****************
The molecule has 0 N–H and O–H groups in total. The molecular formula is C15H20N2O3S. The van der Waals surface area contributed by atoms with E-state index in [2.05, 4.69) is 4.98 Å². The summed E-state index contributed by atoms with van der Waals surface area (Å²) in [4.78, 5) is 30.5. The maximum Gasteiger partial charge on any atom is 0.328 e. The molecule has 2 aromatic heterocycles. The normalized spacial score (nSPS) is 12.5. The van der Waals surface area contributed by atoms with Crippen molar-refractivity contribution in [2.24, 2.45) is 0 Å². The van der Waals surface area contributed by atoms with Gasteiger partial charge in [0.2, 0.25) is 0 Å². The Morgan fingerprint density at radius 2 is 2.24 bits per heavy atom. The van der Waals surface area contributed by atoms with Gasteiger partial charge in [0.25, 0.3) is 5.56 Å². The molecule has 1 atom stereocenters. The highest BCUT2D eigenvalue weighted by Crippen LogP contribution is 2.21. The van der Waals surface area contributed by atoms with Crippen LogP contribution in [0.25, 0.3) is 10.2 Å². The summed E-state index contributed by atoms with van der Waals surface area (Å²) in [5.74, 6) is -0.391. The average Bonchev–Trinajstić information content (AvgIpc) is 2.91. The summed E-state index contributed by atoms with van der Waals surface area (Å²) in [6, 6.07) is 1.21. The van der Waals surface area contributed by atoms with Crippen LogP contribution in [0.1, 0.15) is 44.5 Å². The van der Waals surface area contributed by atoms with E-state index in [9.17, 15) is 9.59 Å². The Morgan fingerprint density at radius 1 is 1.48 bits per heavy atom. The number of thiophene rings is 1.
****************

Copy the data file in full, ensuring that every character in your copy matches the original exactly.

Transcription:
The molecule has 0 N–H and O–H groups in total. The molecular formula is C15H20N2O3S. The van der Waals surface area contributed by atoms with E-state index in [2.05, 4.69) is 4.98 Å². The summed E-state index contributed by atoms with van der Waals surface area (Å²) in [4.78, 5) is 30.5. The maximum Gasteiger partial charge on any atom is 0.328 e. The molecule has 2 aromatic heterocycles. The normalized spacial score (nSPS) is 12.5. The van der Waals surface area contributed by atoms with Crippen molar-refractivity contribution in [2.24, 2.45) is 0 Å². The van der Waals surface area contributed by atoms with Gasteiger partial charge in [0.2, 0.25) is 0 Å². The Morgan fingerprint density at radius 2 is 2.24 bits per heavy atom. The van der Waals surface area contributed by atoms with Gasteiger partial charge in [0.25, 0.3) is 5.56 Å². The molecule has 1 atom stereocenters. The highest BCUT2D eigenvalue weighted by Crippen LogP contribution is 2.21. The van der Waals surface area contributed by atoms with Crippen LogP contribution in [0.25, 0.3) is 10.2 Å². The summed E-state index contributed by atoms with van der Waals surface area (Å²) in [5.74, 6) is -0.391. The average Bonchev–Trinajstić information content (AvgIpc) is 2.91. The summed E-state index contributed by atoms with van der Waals surface area (Å²) in [6, 6.07) is 1.21. The van der Waals surface area contributed by atoms with Crippen LogP contribution in [0.1, 0.15) is 44.5 Å². The van der Waals surface area contributed by atoms with E-state index in [9.17, 15) is 9.59 Å². The Morgan fingerprint density at radius 1 is 1.48 bits per heavy atom. The number of thiophene rings is 1.